Credit rationing intensifies as global credit crunch hits home

Credit rationing intensifies as global credit crunch hits home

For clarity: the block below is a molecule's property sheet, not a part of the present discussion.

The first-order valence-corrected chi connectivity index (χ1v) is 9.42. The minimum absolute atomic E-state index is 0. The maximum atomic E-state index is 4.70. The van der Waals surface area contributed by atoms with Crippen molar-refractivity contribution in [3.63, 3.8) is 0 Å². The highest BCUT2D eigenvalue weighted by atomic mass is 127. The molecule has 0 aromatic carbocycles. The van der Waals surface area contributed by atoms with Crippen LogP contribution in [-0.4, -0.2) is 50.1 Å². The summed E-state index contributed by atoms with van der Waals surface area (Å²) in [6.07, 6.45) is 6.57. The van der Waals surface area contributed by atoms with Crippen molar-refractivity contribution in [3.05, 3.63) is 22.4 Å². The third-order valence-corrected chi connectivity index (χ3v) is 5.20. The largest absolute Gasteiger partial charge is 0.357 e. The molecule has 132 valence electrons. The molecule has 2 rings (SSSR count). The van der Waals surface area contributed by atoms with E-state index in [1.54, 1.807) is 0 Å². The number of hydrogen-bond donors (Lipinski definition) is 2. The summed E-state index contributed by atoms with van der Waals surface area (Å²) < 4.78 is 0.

New Zealand banks and wholesale mortgage lenders are tightening credit criteria, pulling longer term loan offers and hiking rates for riskier lenders in a further extension of the Credit Crunch sweeping the globe. Mortgage brokers say banks have reduced loan to value ratio limits, increased margins for 'low-doc' (riskier) loans, tightened the pool of professions that can be lent to and in some cases removed fixed rate mortgages altogether. A low-doc loan is granted to a borrower without documentation of income. They are often used by self-employed borrowers or those operating as traders. "Those looking for finance must realise that the rules have changed and lenders are imposing more stringent conditions. Expect further tightening in credit conditions," said William Cairns at mortgage broker Cairns Lockie. "Lenders are asking for 100% confirmation of income, with low-doc loans being looked at more closely," said Cairns. Mike Pero Mortgages also said banks had tightened lending criteria. GE Money Home Loans withdrew its mortgage rate offers to brokers this week and dropped its own 2 and 3 year fixed mortgages because of massive hikes in funding costs on wholesale markets. ASB's Sovereign dramatically tightened its rules for 'low-doc' lending through brokers this week, ending low-doc lending with an LVR of over 80%, withdrawing investment property loans with an LVR over 80%, adding a 1% margin to all low-doc loans, imposing a Lenders Margin Insurance (LMI) fee on all low doc loans and ending low-doc lending for builders, real estate agents and property developers. Meanwhile broker Asteron withdrew all but its floating rate from the market as funding dried up for fixed mortgages from its wholesale funder. "100% mortgages are all but gone, and 90-95% mortgages are harder to obtain. The days have gone when the banks will give you yearly increases in your credit card limits. Business finance is becoming more difficult to obtain, lenders are requesting principal components with commercial property loans, whereas two years ago, interest-only was fine," Cairns said in his fortnightly commentary. "The question asked is sustainability of income. If income has fluctuated over the past three years for someone like a property developer, it is now less likely that they will be given a loan," he said. "If someone has had a steady income of, say NZ$80,000 over at least three years, then there would be less restrictions on them than someone whose income fluctuated," Cairns told interest.co.nz. Mike Pero Mortgages CEO Shaun Riley said that they had experienced most changes in the last six to twelve months, with nothing major in the last few weeks. "The two main criteria that have been changed are: tighter servicing requirements and lower loan to value ratios," he said. Cairns said that Lenders Mortgage Insurance (LMI) criteria had also tightened. Lenders often require borrowers to take out LMI in order to not be exposed if the borrower defaults on a loan. Joanne Stone of Genworth, a LMI provider, told interest.co.nz that: "We have seen a decline in volumes for LMI over the last 6 months, however this is in line with the changing market conditions caused by the global liquidity crisis, and the decline in mortgage lending. We are seeing the types of lenders using LMI remain stable." Genworth also acknowledged it was rejecting some 'fire sales' of properties to ensure unfairly low prices were not paid. Genworth must pay the lender the difference if the sale price in any mortgagee sale is less than the mortgage. 

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